I managed to get a few good ones, and that's all I wanted. We played at the park and then took our  little hearts home. And I managed to get this little gem on my phone:

handmade. plain and simple.


I hate the word "crafty". Sometimes people tell me "I'm not crafty like you" whenever I make something for the boys or come up with an idea to do something and then actually do it. I enjoy being creative, no matter what the outlet may be. (Like these Valentines I threw together last night for the boys' class). This isn't so much that I'm crafty as much as I really wanted to make some Valentines, came up with an idea and then did it. It was important enough to me that I took some extra of my own relaxation time last night to make these. 

Why is it important for me to handmake things? I don't know. I just really enjoy doing things myself. I enjoy being creative, I enjoy the finished product. I like to see people's faces when they get something different. Do the boys give a crap about mom's handmade Valentines? Nope. And in a few years they'll prefer store bought. (Which is why I made their own halloween costumes as well...I only have a few years where I have a say before they have their own opinion on things.)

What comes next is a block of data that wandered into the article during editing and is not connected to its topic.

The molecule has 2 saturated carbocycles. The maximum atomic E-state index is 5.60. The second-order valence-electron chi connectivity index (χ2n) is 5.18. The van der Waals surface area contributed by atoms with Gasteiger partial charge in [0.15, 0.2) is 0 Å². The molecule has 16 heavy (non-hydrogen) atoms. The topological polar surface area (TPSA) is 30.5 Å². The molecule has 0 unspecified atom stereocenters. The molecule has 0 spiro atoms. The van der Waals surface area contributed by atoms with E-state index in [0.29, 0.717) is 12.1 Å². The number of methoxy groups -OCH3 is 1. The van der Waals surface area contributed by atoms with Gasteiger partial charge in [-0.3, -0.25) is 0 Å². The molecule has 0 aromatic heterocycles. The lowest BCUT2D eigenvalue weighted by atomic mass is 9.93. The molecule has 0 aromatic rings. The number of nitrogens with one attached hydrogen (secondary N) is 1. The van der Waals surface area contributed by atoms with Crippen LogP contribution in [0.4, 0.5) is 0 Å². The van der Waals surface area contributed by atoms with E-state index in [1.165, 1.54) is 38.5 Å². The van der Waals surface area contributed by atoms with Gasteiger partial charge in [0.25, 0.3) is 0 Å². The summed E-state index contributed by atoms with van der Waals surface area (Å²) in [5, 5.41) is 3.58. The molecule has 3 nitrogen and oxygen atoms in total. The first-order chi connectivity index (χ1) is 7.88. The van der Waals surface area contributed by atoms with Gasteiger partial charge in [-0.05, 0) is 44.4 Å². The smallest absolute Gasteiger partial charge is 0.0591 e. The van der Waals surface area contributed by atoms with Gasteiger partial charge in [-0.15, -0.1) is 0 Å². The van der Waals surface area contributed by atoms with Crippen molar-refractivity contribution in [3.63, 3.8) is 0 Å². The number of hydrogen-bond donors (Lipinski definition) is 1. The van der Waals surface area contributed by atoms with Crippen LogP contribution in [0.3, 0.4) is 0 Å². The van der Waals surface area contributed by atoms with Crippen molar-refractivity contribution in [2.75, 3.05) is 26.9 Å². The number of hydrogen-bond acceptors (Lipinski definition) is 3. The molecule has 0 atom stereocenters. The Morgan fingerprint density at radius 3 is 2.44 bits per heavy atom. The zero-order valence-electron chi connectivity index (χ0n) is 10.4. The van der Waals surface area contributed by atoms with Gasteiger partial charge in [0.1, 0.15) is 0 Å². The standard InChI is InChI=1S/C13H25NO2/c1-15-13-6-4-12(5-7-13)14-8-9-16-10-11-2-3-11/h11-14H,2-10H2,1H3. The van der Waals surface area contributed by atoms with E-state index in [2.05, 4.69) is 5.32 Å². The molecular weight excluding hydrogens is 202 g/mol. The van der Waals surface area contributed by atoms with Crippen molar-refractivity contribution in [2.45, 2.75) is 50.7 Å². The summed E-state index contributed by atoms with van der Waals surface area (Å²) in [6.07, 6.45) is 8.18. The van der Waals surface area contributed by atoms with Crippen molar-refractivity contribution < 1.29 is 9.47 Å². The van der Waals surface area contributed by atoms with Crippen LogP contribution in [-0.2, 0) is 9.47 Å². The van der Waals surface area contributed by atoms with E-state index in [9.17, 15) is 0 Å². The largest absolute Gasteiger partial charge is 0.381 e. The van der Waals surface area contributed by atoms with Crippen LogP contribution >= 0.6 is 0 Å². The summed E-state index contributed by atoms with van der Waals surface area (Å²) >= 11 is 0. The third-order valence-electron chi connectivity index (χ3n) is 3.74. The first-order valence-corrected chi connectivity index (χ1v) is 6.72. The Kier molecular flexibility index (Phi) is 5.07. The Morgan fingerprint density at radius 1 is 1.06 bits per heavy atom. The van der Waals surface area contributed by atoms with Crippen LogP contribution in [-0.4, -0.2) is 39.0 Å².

I don't want anyone to feel bad for buying things from the store. The same goes for me, I don't want to be made felt bad for making things myself. (I got kind of a side eye from a mom today when Isaiah gave her son a Valentine.) And even though the boys don't really get Valentine's Day, we're making memories just going with it and celebrating it in whatever way we can right now. 

I'm going to continue making things by hand because it's what I enjoy. Plain and simple.